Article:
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Foundations of Discrete Mathematics

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  1. Foundations of Discrete Mathematics Chapters 9 and 10 By Dr. Dalia M. Gil, Ph.D.

  2. Graphs • Graphs are discrete structures consisting of vertices and edges that connect these vertices.

  3. Graphs • A graph is a pair (V, E) of sets, V nonempty and each element of E a set of two distinct elements of V. • The elements of V are called vertices; • the elements of E are called edges.

  4. Graphs • If e is an edge, then e = {v, w}, where v and w are different elements of set V called the end vertices of ends of e. • The vertices v and w are said to be incident with the edge vw. The edge vw is incident with each vertex.

  5. Graphs • Two vertices are adjacent if they are the end vertices of an edge. • Two vertices are adjacent if they have a vertex in common. • The number of edges incident with a vertex v is called the degree of that vertex and is denoted deg v.

  6. Graphs • If deg v is an even number, then v is said to be an even vertex. • If deg v is an odd number, then v is odd vertex. • A vertex of degree 0 is said to be isolated.

  7. Subgraph • A graph G1 is a subgraph of another graph G if and only if the vertex and edge sets of G1 are, respectively, subsets of the vertex and edge sets of G.

  8. Example: Subgraph • A graph G and three subgraphs G1, G2, and G3 “Discrete Mathematics with Graph Theory.” Fifth Edition, by E. G. Goodaire ane M. Parmenter Prentce Hall, 2006. pag 290

  9. A Bipartite Graph • A bipartite graph is one whose vertices can be partitioned into two (disjoint) sets V1 and V2, called bipartition sets in such a way that every edge joins a vertex in V1 and a vertex in V2.

  10. A Bipartite Graph • The complete bipartite graph on bipartition sets of m vertices and n vertices, respectively, is denoted Km,n.

  11. Bipartite Graphs • Three bipartite graphs, two of which are not complete. • No two top vertices are adjacent, and no two bottom vertices are adjacent. “Discrete Mathematics with Graph Theory.” Fifth Edition, by E. G. Goodaire ane M. Parmenter Prentce Hall, 2006. pag 291

  12. Euler • The sum of the degrees of the vertices of a pseudograph is an even number equal to twice the number of edges. • In symbols, if G(V, E) is a pseudograph, then  deg v = 2 |E| vV

  13. Example: Euler • The graph has 8 vertices of degree 3  deg v = 8(3) = 24 =2|E| vV it must have 12 edges. “Discrete Mathematics with Graph Theory.” Fifth Edition, by E. G. Goodaire ane M. Parmenter Prentce Hall, 2006. pag 291

  14. Graphs • There are several different types of graphs that differ with respect to the kind and number of edges that connect a pair of vertices. • Many real problems can be solved using graph models.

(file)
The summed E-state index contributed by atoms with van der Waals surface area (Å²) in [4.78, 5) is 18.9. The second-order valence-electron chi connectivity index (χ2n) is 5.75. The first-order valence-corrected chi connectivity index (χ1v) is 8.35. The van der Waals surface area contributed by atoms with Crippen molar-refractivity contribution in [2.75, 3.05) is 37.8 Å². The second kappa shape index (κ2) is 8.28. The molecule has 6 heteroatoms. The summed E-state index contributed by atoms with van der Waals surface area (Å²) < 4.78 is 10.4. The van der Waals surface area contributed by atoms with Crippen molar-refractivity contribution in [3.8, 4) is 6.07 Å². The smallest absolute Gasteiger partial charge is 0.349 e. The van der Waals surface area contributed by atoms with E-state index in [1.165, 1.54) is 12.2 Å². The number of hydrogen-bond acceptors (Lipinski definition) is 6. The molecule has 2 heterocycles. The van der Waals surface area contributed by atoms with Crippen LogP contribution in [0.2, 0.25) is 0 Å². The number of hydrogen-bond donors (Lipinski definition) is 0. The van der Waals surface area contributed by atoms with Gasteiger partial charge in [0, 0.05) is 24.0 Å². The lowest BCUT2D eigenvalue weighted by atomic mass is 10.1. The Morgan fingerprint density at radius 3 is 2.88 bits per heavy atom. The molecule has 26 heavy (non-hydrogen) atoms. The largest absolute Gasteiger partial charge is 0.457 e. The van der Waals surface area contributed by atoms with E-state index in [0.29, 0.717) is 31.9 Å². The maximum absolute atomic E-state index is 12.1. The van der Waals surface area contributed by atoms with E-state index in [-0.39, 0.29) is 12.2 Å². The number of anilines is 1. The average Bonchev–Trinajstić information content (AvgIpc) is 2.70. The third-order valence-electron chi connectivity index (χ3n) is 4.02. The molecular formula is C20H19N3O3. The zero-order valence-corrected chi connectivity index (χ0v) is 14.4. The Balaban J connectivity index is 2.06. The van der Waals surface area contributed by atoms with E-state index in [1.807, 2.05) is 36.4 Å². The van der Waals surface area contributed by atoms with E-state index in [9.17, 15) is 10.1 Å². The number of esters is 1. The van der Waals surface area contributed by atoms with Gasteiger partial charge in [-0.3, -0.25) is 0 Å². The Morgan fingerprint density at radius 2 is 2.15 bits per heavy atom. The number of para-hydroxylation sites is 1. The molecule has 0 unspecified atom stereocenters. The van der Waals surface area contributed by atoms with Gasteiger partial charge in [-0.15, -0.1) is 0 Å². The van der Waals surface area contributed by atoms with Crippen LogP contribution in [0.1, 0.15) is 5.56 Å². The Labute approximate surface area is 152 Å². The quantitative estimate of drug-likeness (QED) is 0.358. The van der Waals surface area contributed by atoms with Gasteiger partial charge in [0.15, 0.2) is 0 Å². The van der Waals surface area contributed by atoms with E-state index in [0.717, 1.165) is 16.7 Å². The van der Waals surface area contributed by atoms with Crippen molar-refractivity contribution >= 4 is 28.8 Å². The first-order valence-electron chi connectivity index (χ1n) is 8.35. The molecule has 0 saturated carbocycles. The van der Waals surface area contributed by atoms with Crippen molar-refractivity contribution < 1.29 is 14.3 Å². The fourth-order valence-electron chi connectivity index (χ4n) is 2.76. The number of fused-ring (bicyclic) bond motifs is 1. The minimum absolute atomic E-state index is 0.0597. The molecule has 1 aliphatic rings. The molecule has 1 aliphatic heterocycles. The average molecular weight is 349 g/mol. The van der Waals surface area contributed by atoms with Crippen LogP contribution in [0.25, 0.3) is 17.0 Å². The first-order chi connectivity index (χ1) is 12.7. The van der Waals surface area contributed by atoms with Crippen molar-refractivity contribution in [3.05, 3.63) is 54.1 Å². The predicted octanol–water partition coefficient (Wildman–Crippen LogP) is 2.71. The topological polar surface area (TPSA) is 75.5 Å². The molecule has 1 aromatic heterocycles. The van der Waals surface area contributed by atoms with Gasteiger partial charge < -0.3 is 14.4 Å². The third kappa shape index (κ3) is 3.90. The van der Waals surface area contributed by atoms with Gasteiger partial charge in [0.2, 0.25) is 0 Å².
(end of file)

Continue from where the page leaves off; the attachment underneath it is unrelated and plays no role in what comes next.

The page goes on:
15. Types of Graphs • Simple graph. • Multigraph. • Pseudograph. • Directed graph. • Direct multigraph.

  16. A Simple Graph • A simple graph G = (V, E) consists of • V, a nonempty set of vertices, and • E, a set of unordered pairs of distinct elements of V (edges).

  17. Example of a Simple Graph • A computer network that represents computers (vertices) and telephone lines (undirected edges) that connect two distinct vertices. “Discrete Mathematics and its Applications.” Fifth Edition, by Kenneth H. Rosen. Mc Graw Hill, 2003. pag 538

  18. A Multigraph • A multigraph G = (V, E) consists of • a set V of vertices, • a set E of edges, and • a function f (from E to {{u, v} | u, v  V, u ≠ v}). • The edges e1 and e2 are called multiple or parallel edges if f(e1) = f(e2).

  19. Example of a Multigraph • This graph consist of vertices and undirected edges between these vertices with multiple edges between pairs of vertices allowed (two or more edges may connect the same pair of vertices). “Discrete Mathematics and its Applications.” Fifth Edition, by Kenneth H. Rosen. Mc Graw Hill, 2003. pag 538

  20. A Pseudograph • A pseudograph G = (V, E) consists of • a set V of vertices, • a set E of edges, and • a function f (from E to {{u, v} | u, v  V}). • An edge is a loop if f (e) = {u, v} = {u}

  21. Example of a Pseudograph • A computer network may contain vertices with loops, which are edges from a vertex to itself. “Discrete Mathematics and its Applications.” Fifth Edition, by Kenneth H. Rosen. Mc Graw Hill, 2003. pag 539

  22. A Direct Graph • A direct graph (V, E) consists of • a set of vertices V and • a set of edges E that are ordered pairs of elements of V.

  23. Example of a Direct Graph • A network may not operate in both directions. In this case an arrow pointing from u to v to indicate the direction of the edge (u, v) is used. “Discrete Mathematics and its Applications.” Fifth Edition, by Kenneth H. Rosen. Mc Graw Hill, 2003. pag 539

  24. A Directed Multigraph • A directed multigraph G = (V, E) consists of • a set V of vertices, • a set E of edges, and • a function f (from E to {(u, v) | u, v  V}). • The edges e1 and e2 are multiple edges if f(e1) = f(e2).

  25. Example of a Directed Multigraph • The algorithm uses a finite number of steps, since it terminates after all the integers in the sequence have been examined. “Discrete Mathematics and its Applications.” Fifth Edition, by Kenneth H. Rosen. Mc Graw Hill, 2003. pag 540

  26. Graph Terminology “Discrete Mathematics and its Applications.” Fifth Edition, by Kenneth H. Rosen. Mc Graw Hill, 2003. pag 540

  27. Niche Overlap Graphs in Ecology • The competition between species in an ecosystem can be modeled using a niche overlap graph. • Each species is represented by a vertex.